He spun, pulling her hand with him, and the world dissolved around them. When their surroundings reappeared, now placing them in the middle of Platform 9 ¾, Lily immediately let go.
“I should go back for Izzy and my sister,” Robin said. “You alright here?”
Lily rolled her eyes. “Of course I am. I’m late to meet my family anyway.”
Her words were colder than she’d meant them to be and Robin took a step back. He was gentle, kinder than most of her friends, and sometimes Lily wasn’t sure how to be around him.
“Try not to throw up on Iz. She won’t appreciate it,” Lily smirked.
“I think she’d break up with me,” Robin agreed.
“Or just break you. She’s vicious.”
Robin laughed and disapparated.
Lily breathed in the air around her. It tingled with magic and she let herself sigh in anticipation. She’d enjoyed the summer but she couldn’t wait to get back to school. Hogwarts was like her kingdom and it didn’t feel right to have been away for so long.
“There she is. You missed breakfast,” a voice shouted across the crowd.
Lily followed the sound of the shout and then ran, flinging herself into her brother’s arms. Al laughed and swung her round in a circle.
“We overslept. Stayed up too late gossiping and painting our nails,” Lily told him.
Al put her down but kept her trapped in a hug while he looked at her, smiling eyes tinted with suspicion. Lily gave him her trademark innocent smile and he let go.
“Where are the girls?” Her mother said, peering around Lily. “It’s always nice to wave you three off at the beginning of the year.”
“Robin apparated me here. He just went back to get them,” Lily explained. “Is that my trunk?”
“Yep,” Ginny nodded. “I was all for leaving it at home in revenge for you missing breakfast but your father thought that would be cruel.”
“Thanks Daddy.” Lily stood on tiptoes to kiss her father’s cheek.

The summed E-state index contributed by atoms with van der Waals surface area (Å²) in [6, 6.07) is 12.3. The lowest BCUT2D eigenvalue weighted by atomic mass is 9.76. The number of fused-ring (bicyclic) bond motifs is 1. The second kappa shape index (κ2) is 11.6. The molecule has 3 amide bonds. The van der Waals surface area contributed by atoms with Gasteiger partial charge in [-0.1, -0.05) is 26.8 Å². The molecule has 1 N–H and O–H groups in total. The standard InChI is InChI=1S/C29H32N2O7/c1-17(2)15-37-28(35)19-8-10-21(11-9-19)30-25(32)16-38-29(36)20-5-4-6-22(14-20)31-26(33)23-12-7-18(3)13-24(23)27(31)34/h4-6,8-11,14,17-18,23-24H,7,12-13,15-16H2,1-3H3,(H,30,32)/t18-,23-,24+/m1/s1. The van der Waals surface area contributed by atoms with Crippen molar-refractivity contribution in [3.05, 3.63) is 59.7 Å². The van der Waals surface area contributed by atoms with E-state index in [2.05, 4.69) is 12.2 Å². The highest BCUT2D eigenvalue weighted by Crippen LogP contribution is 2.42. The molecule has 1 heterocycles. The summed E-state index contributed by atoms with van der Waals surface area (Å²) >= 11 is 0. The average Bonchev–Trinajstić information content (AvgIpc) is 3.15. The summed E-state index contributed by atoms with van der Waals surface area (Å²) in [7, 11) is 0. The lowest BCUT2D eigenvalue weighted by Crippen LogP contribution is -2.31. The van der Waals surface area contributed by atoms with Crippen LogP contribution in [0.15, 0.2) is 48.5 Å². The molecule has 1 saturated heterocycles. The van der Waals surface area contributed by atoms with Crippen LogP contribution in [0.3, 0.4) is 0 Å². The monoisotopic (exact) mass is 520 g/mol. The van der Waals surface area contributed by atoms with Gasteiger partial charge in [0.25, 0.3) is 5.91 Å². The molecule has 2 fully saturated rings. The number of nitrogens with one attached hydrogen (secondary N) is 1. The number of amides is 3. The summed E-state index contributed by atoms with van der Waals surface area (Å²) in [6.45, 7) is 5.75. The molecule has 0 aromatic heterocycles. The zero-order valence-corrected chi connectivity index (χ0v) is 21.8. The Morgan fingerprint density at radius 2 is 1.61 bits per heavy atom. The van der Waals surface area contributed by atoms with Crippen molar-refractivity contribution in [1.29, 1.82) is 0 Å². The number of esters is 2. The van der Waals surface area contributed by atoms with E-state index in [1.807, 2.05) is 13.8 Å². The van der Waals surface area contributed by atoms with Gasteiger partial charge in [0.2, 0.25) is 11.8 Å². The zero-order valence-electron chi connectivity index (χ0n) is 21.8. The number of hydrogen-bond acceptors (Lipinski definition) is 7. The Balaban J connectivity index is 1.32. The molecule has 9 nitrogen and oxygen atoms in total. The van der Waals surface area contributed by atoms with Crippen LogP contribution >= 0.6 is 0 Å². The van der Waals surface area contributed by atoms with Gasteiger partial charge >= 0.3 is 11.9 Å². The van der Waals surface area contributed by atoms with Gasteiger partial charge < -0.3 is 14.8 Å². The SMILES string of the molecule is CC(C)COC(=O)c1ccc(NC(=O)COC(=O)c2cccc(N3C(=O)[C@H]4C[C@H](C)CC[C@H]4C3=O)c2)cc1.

Harry grinned. “I’ve never fully embraced your mother’s passion for vengeance.”
Ginny smiled an evil smile and linked her arm through her husband’s. “I’m still working on him. One day he’ll understand the pure joy that can only come from taking petty revenge on your children.”
“We’ll try to come and visit for your first Quidditch Match,” Harry said. “Let us know when you have the date.”
“I’m not playing this year. I told you that,” Lily said, reaching for her trunk. “It’s too awkward having Lysander as captain.”
Al prodded her arm. “That’s so stupid. Loads of people have relationships with people on their teams. Liv and I were playing against each other and we still made that work.”
“Yeah, well, we’re not the same as you and Liv,” Lily said. “It was hard enough being on the team together last year and now he’s captain it’ll only be harder. I’m taking some time off playing.”
Ginny frowned. “Okay. Well, let us know if you change your mind.”
There was a moment of tense silence. This wasn’t the first time the Quidditch discussion had come up since Lily had announced her plan to leave the team.
“Speaking of Liv,” Al said, rummaging in his pocket. “She gave me this for you. She’s looking after Cadence today so couldn’t make it here.”
He withdrew a silver envelope and passed it to Lily. Her name was scrawled across the front, underlined with intricately drawn vines. Lily put it in her own pocket, saving it to read on the train.
“I thought you were going to bring Cadence to the station?”
Cadence was her brother James’s one-year-old daughter and stayed with her grandparents when her father was away with his Quidditch team.
“We wanted to,” Ginny said. “But she had other ideas and chose today to come down with mumblemumps. Olivia kindly offered to stay home with her so we could all see you before you leave. Who knows when you’ll deign to gift us with your charming company again. Especially after you abandoned us this morning.”
Harry glanced at his watch. “You should get going, Lils. Train leaves in three minutes.”